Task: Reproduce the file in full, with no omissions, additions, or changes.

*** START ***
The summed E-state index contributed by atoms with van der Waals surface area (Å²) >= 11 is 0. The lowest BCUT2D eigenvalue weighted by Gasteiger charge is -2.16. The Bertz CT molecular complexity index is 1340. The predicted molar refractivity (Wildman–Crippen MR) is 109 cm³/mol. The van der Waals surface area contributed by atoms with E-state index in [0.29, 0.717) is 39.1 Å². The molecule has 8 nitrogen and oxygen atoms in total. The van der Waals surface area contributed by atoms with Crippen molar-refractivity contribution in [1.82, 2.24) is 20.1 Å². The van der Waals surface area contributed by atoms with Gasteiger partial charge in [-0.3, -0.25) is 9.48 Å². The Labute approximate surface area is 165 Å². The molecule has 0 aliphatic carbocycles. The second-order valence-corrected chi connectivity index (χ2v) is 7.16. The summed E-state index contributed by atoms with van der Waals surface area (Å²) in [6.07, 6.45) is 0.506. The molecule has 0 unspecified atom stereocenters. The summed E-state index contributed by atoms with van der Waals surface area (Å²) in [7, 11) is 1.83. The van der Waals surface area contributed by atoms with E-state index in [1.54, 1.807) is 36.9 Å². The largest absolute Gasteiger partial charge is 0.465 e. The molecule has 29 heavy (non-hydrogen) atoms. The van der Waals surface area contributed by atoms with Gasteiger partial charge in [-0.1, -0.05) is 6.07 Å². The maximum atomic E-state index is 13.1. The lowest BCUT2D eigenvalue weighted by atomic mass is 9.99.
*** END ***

The summed E-state index contributed by atoms with van der Waals surface area (Å²) >= 11 is 0. The lowest BCUT2D eigenvalue weighted by Gasteiger charge is -2.16. The Bertz CT molecular complexity index is 1340. The predicted molar refractivity (Wildman–Crippen MR) is 109 cm³/mol. The van der Waals surface area contributed by atoms with E-state index in [0.29, 0.717) is 39.1 Å². The molecule has 8 nitrogen and oxygen atoms in total. The van der Waals surface area contributed by atoms with Crippen molar-refractivity contribution in [1.82, 2.24) is 20.1 Å². The van der Waals surface area contributed by atoms with Gasteiger partial charge in [-0.3, -0.25) is 9.48 Å². The Labute approximate surface area is 165 Å². The molecule has 0 aliphatic carbocycles. The second-order valence-corrected chi connectivity index (χ2v) is 7.16. The summed E-state index contributed by atoms with van der Waals surface area (Å²) in [6.07, 6.45) is 0.506. The molecule has 0 unspecified atom stereocenters. The summed E-state index contributed by atoms with van der Waals surface area (Å²) in [7, 11) is 1.83. The van der Waals surface area contributed by atoms with E-state index in [1.54, 1.807) is 36.9 Å². The largest absolute Gasteiger partial charge is 0.465 e. The molecule has 29 heavy (non-hydrogen) atoms. The van der Waals surface area contributed by atoms with Gasteiger partial charge in [-0.1, -0.05) is 6.07 Å². The maximum atomic E-state index is 13.1. The lowest BCUT2D eigenvalue weighted by atomic mass is 9.99.